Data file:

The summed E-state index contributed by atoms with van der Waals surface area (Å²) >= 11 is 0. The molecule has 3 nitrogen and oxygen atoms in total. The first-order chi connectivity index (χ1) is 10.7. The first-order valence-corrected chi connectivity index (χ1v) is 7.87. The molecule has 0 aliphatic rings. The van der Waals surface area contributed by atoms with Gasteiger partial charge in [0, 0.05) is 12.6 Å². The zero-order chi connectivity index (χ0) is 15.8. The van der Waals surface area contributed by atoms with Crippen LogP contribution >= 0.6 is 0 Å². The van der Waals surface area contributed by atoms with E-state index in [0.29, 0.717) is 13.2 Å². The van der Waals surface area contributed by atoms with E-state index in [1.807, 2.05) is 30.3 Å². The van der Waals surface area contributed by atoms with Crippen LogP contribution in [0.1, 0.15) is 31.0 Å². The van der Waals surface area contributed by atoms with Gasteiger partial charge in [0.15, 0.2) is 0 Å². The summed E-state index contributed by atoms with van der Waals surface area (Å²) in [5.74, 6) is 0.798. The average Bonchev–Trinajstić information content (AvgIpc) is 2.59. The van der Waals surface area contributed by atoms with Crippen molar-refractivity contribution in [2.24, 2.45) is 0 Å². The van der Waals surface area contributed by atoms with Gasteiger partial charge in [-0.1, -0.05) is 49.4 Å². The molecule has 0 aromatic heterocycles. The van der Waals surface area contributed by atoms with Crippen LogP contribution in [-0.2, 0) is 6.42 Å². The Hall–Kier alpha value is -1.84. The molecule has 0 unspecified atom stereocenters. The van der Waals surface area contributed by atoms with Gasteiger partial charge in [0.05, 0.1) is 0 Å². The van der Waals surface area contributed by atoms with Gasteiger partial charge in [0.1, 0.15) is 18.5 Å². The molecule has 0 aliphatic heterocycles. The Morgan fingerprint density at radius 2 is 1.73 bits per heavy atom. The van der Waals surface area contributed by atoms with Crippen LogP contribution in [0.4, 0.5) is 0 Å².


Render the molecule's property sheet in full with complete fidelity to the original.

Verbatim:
The summed E-state index contributed by atoms with van der Waals surface area (Å²) >= 11 is 0. The molecule has 3 nitrogen and oxygen atoms in total. The first-order chi connectivity index (χ1) is 10.7. The first-order valence-corrected chi connectivity index (χ1v) is 7.87. The molecule has 0 aliphatic rings. The van der Waals surface area contributed by atoms with Gasteiger partial charge in [0, 0.05) is 12.6 Å². The zero-order chi connectivity index (χ0) is 15.8. The van der Waals surface area contributed by atoms with Crippen LogP contribution >= 0.6 is 0 Å². The van der Waals surface area contributed by atoms with E-state index in [0.29, 0.717) is 13.2 Å². The van der Waals surface area contributed by atoms with E-state index in [1.807, 2.05) is 30.3 Å². The van der Waals surface area contributed by atoms with Crippen LogP contribution in [0.1, 0.15) is 31.0 Å². The van der Waals surface area contributed by atoms with Gasteiger partial charge in [0.15, 0.2) is 0 Å². The summed E-state index contributed by atoms with van der Waals surface area (Å²) in [5.74, 6) is 0.798. The average Bonchev–Trinajstić information content (AvgIpc) is 2.59. The van der Waals surface area contributed by atoms with Crippen molar-refractivity contribution in [2.24, 2.45) is 0 Å². The van der Waals surface area contributed by atoms with Gasteiger partial charge in [-0.1, -0.05) is 49.4 Å². The molecule has 0 aromatic heterocycles. The van der Waals surface area contributed by atoms with Crippen LogP contribution in [-0.2, 0) is 6.42 Å². The Hall–Kier alpha value is -1.84. The molecule has 0 unspecified atom stereocenters. The van der Waals surface area contributed by atoms with Gasteiger partial charge in [0.05, 0.1) is 0 Å². The van der Waals surface area contributed by atoms with Gasteiger partial charge in [0.1, 0.15) is 18.5 Å². The molecule has 0 aliphatic heterocycles. The Morgan fingerprint density at radius 2 is 1.73 bits per heavy atom. The van der Waals surface area contributed by atoms with Crippen LogP contribution in [0.4, 0.5) is 0 Å².